• The procedural memory helps us to automatically remember movement sequences that have been learned and to be able to bring them out again and again. For example, we only have to learn to ride a bike once and can then go back to it again and again without thinking.
  • The perceptual memory helps us to recognize people we haven't seen for a long time. Even though they have changed outwardly, with a new hairstyle or a different hair color, we will still remember them. Because our memory has the ability to retrieve and supplement patterns that have been learned.
  • The semantic memory in turn stores all information that we have acquired in the course of our lives. This includes foreign languages ​​and knowledge content.
  • The episodic memory preserves our autobiographical experiences. These can include good memories as well as bad ones. They are mostly stored as conscious information.

Retrieve memory contents

We remember formative moments from the age of three.

It is not until the age of three that the brain is sufficiently developed to store information in episodic memory. Experiences from kindergarten are usually the first memories. You can't consciously remember what happened before. This depends on the brain's developmental processes, which build up one after the other and are only completed in adulthood.

Emotions support our memories

We will never forget memories of our first love.

With a stimulus we activate the entire network of neurons, i.e. nerve cells that are connected to one another. If emotions are still linked to this, this information lingers in the memory for a particularly long time. The first great love and the first kiss will be remembered for a long time. Emotional moments are therefore stored longer in the memory and they are closely linked to remembering. If smells are added to these emotional events, then the memories will be kept for a particularly long time.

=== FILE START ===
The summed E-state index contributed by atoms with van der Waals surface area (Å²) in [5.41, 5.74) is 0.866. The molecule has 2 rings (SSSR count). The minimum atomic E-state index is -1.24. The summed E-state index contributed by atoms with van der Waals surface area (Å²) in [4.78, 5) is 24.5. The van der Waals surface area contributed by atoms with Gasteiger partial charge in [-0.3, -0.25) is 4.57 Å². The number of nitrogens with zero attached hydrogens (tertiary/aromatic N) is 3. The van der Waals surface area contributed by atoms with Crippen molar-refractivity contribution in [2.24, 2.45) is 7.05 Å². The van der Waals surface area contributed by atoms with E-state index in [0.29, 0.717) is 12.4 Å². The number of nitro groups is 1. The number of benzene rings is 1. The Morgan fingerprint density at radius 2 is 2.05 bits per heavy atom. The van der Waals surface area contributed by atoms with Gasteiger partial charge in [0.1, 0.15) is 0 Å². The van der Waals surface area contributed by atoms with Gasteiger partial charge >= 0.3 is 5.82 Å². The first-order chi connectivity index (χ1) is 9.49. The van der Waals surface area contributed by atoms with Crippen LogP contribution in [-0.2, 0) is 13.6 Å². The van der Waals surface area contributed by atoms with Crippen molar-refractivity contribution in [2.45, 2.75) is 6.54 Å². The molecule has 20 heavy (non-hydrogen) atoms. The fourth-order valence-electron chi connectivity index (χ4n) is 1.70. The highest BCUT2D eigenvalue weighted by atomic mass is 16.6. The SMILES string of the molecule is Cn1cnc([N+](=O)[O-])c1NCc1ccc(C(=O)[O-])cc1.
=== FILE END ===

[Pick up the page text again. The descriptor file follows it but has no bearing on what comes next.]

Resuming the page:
"An area of ​​memory called the limbic system is very important for memory. And the limbic system consists of the hippocampus and the amygdala. And these two instances actually filter all information that goes into our memory."

Roland Rupprecht, psychologist, University of Erlangen-Nuremberg

Memories can change

Our memory goes crazy sometimes when it tries to fill in gaps and add information that has not been saved. This can unconsciously give rise to false statements, the truth of which one is generally convinced of, but has not saved the necessary information. A blue car can quickly become a red car when an accident is described. Or we remember a certain situation and look through rose-colored glasses. However, the way of looking back can change in the course of life. A comparison with the present can also turn the good experiences into bad ones.

Memories shape people, which is why a person's personality is always individual - even if the memory declines, for example, due to dementia. Certain information is still saved. Even if you can no longer remember your name, memories remain that can be called up unconsciously.

  • Memory gaps and pitfalls. W for knowledge, December 11th, 2019 at 2:30 p.m., ARD-alpha
  • Brain - How it ticks and what gets it going: Xenius on June 25th, 2019 at 4.30 p.m.
  • Command central brain: radioWissen on December 6th, 2018 at 3:05 p.m.
  • Dynamic memory - Why our memories are constantly changing: IQ - Science and Research, May 2nd, 2019, 6:05 pm, Bavaria 2